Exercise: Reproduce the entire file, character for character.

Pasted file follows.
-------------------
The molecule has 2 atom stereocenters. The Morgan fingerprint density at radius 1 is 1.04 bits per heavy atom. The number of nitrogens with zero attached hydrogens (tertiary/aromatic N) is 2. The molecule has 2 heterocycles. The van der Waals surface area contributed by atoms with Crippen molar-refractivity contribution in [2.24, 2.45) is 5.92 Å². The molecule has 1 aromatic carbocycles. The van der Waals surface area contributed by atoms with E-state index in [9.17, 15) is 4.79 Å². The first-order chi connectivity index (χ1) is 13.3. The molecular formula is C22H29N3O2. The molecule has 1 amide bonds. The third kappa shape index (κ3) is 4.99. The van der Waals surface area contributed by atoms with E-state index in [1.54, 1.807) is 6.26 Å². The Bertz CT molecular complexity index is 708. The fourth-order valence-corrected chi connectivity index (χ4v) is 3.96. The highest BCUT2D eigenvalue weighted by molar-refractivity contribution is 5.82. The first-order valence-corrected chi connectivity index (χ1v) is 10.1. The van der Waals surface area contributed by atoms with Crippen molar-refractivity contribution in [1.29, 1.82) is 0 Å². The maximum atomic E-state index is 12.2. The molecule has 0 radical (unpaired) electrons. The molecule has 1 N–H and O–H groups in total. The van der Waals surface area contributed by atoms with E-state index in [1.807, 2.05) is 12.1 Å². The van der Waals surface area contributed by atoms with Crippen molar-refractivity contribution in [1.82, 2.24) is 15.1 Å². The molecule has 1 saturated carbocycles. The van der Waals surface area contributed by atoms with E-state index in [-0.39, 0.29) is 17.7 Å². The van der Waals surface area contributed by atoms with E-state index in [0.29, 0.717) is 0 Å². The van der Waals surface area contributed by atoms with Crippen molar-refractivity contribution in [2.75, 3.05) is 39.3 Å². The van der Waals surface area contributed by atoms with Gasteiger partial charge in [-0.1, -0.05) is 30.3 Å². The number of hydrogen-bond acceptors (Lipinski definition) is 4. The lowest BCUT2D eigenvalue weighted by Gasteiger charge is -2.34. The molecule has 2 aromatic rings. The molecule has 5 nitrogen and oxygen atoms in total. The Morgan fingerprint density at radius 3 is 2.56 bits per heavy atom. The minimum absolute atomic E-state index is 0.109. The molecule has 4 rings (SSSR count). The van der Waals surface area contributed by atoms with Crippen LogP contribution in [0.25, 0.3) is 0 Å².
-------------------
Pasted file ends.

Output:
The molecule has 2 atom stereocenters. The Morgan fingerprint density at radius 1 is 1.04 bits per heavy atom. The number of nitrogens with zero attached hydrogens (tertiary/aromatic N) is 2. The molecule has 2 heterocycles. The van der Waals surface area contributed by atoms with Crippen molar-refractivity contribution in [2.24, 2.45) is 5.92 Å². The molecule has 1 aromatic carbocycles. The van der Waals surface area contributed by atoms with E-state index in [9.17, 15) is 4.79 Å². The first-order chi connectivity index (χ1) is 13.3. The molecular formula is C22H29N3O2. The molecule has 1 amide bonds. The third kappa shape index (κ3) is 4.99. The van der Waals surface area contributed by atoms with E-state index in [1.54, 1.807) is 6.26 Å². The Bertz CT molecular complexity index is 708. The fourth-order valence-corrected chi connectivity index (χ4v) is 3.96. The highest BCUT2D eigenvalue weighted by molar-refractivity contribution is 5.82. The first-order valence-corrected chi connectivity index (χ1v) is 10.1. The van der Waals surface area contributed by atoms with Crippen molar-refractivity contribution in [1.29, 1.82) is 0 Å². The maximum atomic E-state index is 12.2. The molecule has 0 radical (unpaired) electrons. The molecule has 1 N–H and O–H groups in total. The van der Waals surface area contributed by atoms with E-state index in [1.807, 2.05) is 12.1 Å². The van der Waals surface area contributed by atoms with Crippen molar-refractivity contribution in [1.82, 2.24) is 15.1 Å². The molecule has 1 saturated carbocycles. The van der Waals surface area contributed by atoms with E-state index in [-0.39, 0.29) is 17.7 Å². The van der Waals surface area contributed by atoms with E-state index in [0.29, 0.717) is 0 Å². The van der Waals surface area contributed by atoms with Crippen molar-refractivity contribution in [2.75, 3.05) is 39.3 Å². The van der Waals surface area contributed by atoms with Gasteiger partial charge in [-0.1, -0.05) is 30.3 Å². The number of hydrogen-bond acceptors (Lipinski definition) is 4. The lowest BCUT2D eigenvalue weighted by Gasteiger charge is -2.34. The molecule has 2 aromatic rings. The molecule has 5 nitrogen and oxygen atoms in total. The Morgan fingerprint density at radius 3 is 2.56 bits per heavy atom. The minimum absolute atomic E-state index is 0.109. The molecule has 4 rings (SSSR count). The van der Waals surface area contributed by atoms with Crippen LogP contribution in [0.25, 0.3) is 0 Å².